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William Lord: Govt Could Seek Small Businesses to Update Legacy Software

William Lord
William Lord

Unsupported legacy software, known vulnerabilities and new applications for old platforms all pose threats to government systems if left unaddressed, according a former Air Force chief information officer.

Most of the government’s legacy systems are between 20 and 30 years old and not up to speed with current technologies, retired Lt. Gen. William Lord told GCN in an interview.

Lord also said some elements of the country’s nuclear command and control are also old, but reliable and not connected to other systems, William Jackson writes.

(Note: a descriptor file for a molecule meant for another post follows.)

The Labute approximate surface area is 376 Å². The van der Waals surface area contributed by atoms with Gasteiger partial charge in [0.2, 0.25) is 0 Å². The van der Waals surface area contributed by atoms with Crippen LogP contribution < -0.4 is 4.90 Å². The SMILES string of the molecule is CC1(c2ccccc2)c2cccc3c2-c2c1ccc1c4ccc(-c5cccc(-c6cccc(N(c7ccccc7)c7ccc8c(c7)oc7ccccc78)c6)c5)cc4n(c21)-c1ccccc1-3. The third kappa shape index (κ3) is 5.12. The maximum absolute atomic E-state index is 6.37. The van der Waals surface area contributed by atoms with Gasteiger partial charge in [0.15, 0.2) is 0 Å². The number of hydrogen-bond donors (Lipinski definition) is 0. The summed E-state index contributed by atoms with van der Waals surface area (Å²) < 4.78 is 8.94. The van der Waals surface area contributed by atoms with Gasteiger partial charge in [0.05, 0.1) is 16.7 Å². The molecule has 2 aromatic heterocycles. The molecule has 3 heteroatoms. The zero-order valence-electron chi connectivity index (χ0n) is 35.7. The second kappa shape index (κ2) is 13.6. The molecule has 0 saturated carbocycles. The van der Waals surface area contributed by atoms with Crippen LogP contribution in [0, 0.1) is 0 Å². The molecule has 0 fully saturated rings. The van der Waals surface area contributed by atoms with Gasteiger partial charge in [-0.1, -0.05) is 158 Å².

He also told GCN non-traditional service providers, including small contractors, could help bring legacy systems on par with current technology and the small businesses could partner with larger firms to compete for contracts.

Under current accounting policies, Lord said contracting officers are not sufficiently rewarded for working with small businesses through a larger contractor.

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